Directions: Take bus 2 from Valletta to Birgu.
Two Harbour Cruise
A cruise around the Grand Harbour is a must for any visit to Malta, and trips are easy to arrange from the Strand in Sliema where the water taxis go from. In fact you'll have salespeople falling over themselves to sell you tickets. In the off season you can even bargain the prices down a little if you have patience. A typical cruise of the two harbours will take about a couple of hours and cost around 10 and 15 Euros. It can get quite choppy out on the wild Mediterranean when you are switching between harbours, so pick your day and take a bigger boat if you suffer from sea sickness.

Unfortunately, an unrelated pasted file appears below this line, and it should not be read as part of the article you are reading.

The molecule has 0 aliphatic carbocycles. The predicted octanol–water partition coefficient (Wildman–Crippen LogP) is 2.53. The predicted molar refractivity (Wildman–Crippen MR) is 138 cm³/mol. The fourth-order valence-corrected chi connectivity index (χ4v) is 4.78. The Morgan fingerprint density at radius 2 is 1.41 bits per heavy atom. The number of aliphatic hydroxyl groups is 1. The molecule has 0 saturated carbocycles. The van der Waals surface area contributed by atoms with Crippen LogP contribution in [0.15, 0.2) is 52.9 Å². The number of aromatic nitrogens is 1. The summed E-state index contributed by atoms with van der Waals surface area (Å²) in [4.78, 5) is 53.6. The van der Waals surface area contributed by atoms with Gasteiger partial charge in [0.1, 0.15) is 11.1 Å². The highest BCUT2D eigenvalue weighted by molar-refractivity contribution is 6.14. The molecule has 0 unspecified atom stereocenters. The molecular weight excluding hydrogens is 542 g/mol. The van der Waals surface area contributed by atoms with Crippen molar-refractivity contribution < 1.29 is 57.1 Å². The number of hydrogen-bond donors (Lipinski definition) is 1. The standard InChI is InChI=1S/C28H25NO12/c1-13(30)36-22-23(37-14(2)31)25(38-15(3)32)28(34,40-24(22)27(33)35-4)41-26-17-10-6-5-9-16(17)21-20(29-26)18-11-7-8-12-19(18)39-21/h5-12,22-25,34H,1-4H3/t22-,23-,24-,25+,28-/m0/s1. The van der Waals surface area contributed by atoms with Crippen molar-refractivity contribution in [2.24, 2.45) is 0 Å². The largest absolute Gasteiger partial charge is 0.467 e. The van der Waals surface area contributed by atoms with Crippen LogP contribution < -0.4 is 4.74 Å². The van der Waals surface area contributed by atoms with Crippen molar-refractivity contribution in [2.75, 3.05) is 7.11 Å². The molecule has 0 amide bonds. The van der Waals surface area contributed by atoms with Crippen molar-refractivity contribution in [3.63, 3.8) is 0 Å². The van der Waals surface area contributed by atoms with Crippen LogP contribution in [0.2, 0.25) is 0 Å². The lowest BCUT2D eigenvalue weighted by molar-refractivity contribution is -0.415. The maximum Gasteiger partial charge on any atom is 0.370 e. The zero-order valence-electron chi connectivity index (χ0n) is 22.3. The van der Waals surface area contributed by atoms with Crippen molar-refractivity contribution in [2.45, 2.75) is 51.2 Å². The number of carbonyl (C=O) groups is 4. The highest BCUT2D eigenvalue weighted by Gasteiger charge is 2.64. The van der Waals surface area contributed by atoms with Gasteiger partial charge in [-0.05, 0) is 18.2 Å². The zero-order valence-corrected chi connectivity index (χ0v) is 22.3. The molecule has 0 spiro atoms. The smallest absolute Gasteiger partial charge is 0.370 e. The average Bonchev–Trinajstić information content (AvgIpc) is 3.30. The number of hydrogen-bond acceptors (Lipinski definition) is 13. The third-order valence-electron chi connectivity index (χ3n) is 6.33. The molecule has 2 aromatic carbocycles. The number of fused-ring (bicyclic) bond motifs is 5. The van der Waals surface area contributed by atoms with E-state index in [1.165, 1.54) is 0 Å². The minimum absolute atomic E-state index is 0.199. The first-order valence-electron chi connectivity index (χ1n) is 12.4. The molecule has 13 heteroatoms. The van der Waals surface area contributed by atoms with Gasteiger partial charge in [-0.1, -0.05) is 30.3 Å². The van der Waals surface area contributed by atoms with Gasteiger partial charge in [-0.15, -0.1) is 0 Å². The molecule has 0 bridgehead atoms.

Directions: Take bus 12 or 13 from Valletta to the Sliema Ferries stop.
Tigne Point, Sliema
Recently redeveloped, the Tigne Point area of Sliema offers a quiet, traffic free walk along the coast, with the best views of Valletta in town. This is where Sliema juts out into the rough seas of the Mediterranean, so the breezes are fresh and cool. The walk is worth coming twice a day for, and best of all its kid friendly, with high fences, stone walls, and no cars. While they demolished the old barracks to make way from the shopping centre, hotels, cinemas and recreation areas, they left Fort Tigne, which you can visit on your walk around the peninsula.
Directions: Walk along Sliema promenade towards the sea.